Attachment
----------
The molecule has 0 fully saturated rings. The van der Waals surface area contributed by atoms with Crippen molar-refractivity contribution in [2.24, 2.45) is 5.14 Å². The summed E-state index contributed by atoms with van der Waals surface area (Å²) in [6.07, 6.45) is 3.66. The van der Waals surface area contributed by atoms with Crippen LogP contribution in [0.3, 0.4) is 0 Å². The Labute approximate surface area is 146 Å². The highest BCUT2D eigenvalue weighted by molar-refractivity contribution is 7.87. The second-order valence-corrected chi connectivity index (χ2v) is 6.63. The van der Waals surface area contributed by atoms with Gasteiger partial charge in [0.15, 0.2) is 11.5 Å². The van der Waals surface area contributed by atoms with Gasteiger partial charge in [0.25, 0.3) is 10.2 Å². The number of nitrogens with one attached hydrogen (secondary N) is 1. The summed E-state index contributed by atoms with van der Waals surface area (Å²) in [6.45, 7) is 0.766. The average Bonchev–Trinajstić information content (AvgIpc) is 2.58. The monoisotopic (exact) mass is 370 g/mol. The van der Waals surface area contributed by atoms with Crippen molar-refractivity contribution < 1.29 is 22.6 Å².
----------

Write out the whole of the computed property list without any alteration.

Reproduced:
The molecule has 0 fully saturated rings. The van der Waals surface area contributed by atoms with Crippen molar-refractivity contribution in [2.24, 2.45) is 5.14 Å². The summed E-state index contributed by atoms with van der Waals surface area (Å²) in [6.07, 6.45) is 3.66. The van der Waals surface area contributed by atoms with Crippen LogP contribution in [0.3, 0.4) is 0 Å². The Labute approximate surface area is 146 Å². The highest BCUT2D eigenvalue weighted by molar-refractivity contribution is 7.87. The second-order valence-corrected chi connectivity index (χ2v) is 6.63. The van der Waals surface area contributed by atoms with Gasteiger partial charge in [0.15, 0.2) is 11.5 Å². The van der Waals surface area contributed by atoms with Gasteiger partial charge in [0.25, 0.3) is 10.2 Å². The number of nitrogens with one attached hydrogen (secondary N) is 1. The summed E-state index contributed by atoms with van der Waals surface area (Å²) in [6.45, 7) is 0.766. The average Bonchev–Trinajstić information content (AvgIpc) is 2.58. The monoisotopic (exact) mass is 370 g/mol. The van der Waals surface area contributed by atoms with Crippen molar-refractivity contribution < 1.29 is 22.6 Å².